MUNICH - BMW says that a leaner project team and better communications helped it cut development costs for its new 3 series by 20 percent over the previous model.
The management structure was as flat as possible. The core group of 150 was split into five teams assigned to specific areas of the car. The teams occupied one large room at BMW's development center in Munich.
One layer of managers separated project manager Wolfgang Ziebart from engineers and designers. Ziebart reported directly to Wolfgang Reitzle, the BMW board member responsible for development.
'We really had a lot of trust from the board,' said Ziebart. Previously, he was in charge of BMW's body design department, and before that electrical and electronics design.
The five area teams were responsible for the engine compartment, dashboard and interior, underbody, rear trunk, and doors.
Within each team, groups of five-15 people worked on sub-modules, such as climate control. Bigger elements, like doors, involved up to 20 people.
Communications were improved because project engineers were in the same room instead of being based in their departments.
The 3-series fuel tank provided an example of how well the process worked, according to Ziebart.
He said the fuel tank usually requires adjustments at the end of a project because of modifications elsewhere.
'In this project,' Ziebart said, 'the fuel tank fitted perfectly into the body from the very beginning. This was mainly because the person designing the gas tank was sitting beside the person doing the design of the door panel.'
In the year before launch BMW set up 15 problem-solving teams that included manufacturing and purchasing people from BMW and suppliers. The teams focused on either a component or a specific problem, such as noise.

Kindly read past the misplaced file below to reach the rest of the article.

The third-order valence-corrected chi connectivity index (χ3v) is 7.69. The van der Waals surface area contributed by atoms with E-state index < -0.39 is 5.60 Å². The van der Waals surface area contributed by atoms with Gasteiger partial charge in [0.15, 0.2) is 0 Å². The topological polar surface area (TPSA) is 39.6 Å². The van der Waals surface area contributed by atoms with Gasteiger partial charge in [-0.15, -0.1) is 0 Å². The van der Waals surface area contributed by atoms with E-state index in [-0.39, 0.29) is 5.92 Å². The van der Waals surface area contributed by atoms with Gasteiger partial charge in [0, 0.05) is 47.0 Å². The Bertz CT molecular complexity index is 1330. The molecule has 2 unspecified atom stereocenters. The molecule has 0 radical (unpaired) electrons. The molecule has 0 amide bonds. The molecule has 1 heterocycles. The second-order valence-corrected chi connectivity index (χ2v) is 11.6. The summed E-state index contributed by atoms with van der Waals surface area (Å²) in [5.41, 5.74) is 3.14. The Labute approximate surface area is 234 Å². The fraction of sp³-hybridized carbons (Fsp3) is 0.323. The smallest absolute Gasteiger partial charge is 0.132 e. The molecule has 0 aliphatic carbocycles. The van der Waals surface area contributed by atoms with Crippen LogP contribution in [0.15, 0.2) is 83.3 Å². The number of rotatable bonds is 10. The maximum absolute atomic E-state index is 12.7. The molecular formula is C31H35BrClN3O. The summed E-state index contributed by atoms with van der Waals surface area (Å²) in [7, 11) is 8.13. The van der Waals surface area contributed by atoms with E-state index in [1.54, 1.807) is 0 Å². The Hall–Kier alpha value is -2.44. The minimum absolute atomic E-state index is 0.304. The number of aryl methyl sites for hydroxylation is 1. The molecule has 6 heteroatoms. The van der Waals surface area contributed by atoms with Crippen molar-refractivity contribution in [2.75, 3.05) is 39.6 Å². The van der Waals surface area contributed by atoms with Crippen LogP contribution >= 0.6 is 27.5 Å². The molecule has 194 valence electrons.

Pilot assembly was done by workers from 3-series production lines at the Regensburg and Munich plants, rather than by assembly specialists as on previous models. Ziebart said that contributed to cutting assembly time and increasing quality.
For example, assembly time for the climate control module is half that of the old model, said Ziebart. Major modifications were made to the door assembly process as a result of the pilot assembly.
Ziebart said that overall assembly time is 20 percent faster than for comparably equipped versions of the old 3 series.
Three to five months before Job One, BMW teams visited 40 key suppliers to make sure that they were ready for full production. Three months after the start, the new 3 series has achieved the same quality level as its predecessor did after four years, said Ziebart.
Because four plants are involved, full production will not be reached until early 1999.
Munich will take six months to reach full production, but other plants will ramp up faster. Regensburg started production on 1 March, Dingolfing will start in the summer and South Africa in October.